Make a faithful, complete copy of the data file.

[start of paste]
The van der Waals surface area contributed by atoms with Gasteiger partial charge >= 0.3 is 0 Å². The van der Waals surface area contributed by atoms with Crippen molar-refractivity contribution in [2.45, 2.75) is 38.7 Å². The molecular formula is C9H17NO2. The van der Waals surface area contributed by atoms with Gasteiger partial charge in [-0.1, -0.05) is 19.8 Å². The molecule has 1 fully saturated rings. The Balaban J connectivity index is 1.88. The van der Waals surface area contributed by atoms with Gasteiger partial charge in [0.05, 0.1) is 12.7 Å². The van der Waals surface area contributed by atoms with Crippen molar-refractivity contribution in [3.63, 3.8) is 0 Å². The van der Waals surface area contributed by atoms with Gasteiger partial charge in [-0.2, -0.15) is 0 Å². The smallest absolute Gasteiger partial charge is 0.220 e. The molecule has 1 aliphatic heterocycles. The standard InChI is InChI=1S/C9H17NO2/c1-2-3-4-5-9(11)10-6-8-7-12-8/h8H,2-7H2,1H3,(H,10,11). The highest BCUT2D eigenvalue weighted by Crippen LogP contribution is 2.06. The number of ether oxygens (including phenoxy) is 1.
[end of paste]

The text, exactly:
The van der Waals surface area contributed by atoms with Gasteiger partial charge >= 0.3 is 0 Å². The van der Waals surface area contributed by atoms with Crippen molar-refractivity contribution in [2.45, 2.75) is 38.7 Å². The molecular formula is C9H17NO2. The van der Waals surface area contributed by atoms with Gasteiger partial charge in [-0.1, -0.05) is 19.8 Å². The molecule has 1 fully saturated rings. The Balaban J connectivity index is 1.88. The van der Waals surface area contributed by atoms with Gasteiger partial charge in [0.05, 0.1) is 12.7 Å². The van der Waals surface area contributed by atoms with Crippen molar-refractivity contribution in [3.63, 3.8) is 0 Å². The van der Waals surface area contributed by atoms with Gasteiger partial charge in [-0.2, -0.15) is 0 Å². The smallest absolute Gasteiger partial charge is 0.220 e. The molecule has 1 aliphatic heterocycles. The standard InChI is InChI=1S/C9H17NO2/c1-2-3-4-5-9(11)10-6-8-7-12-8/h8H,2-7H2,1H3,(H,10,11). The highest BCUT2D eigenvalue weighted by Crippen LogP contribution is 2.06. The number of ether oxygens (including phenoxy) is 1.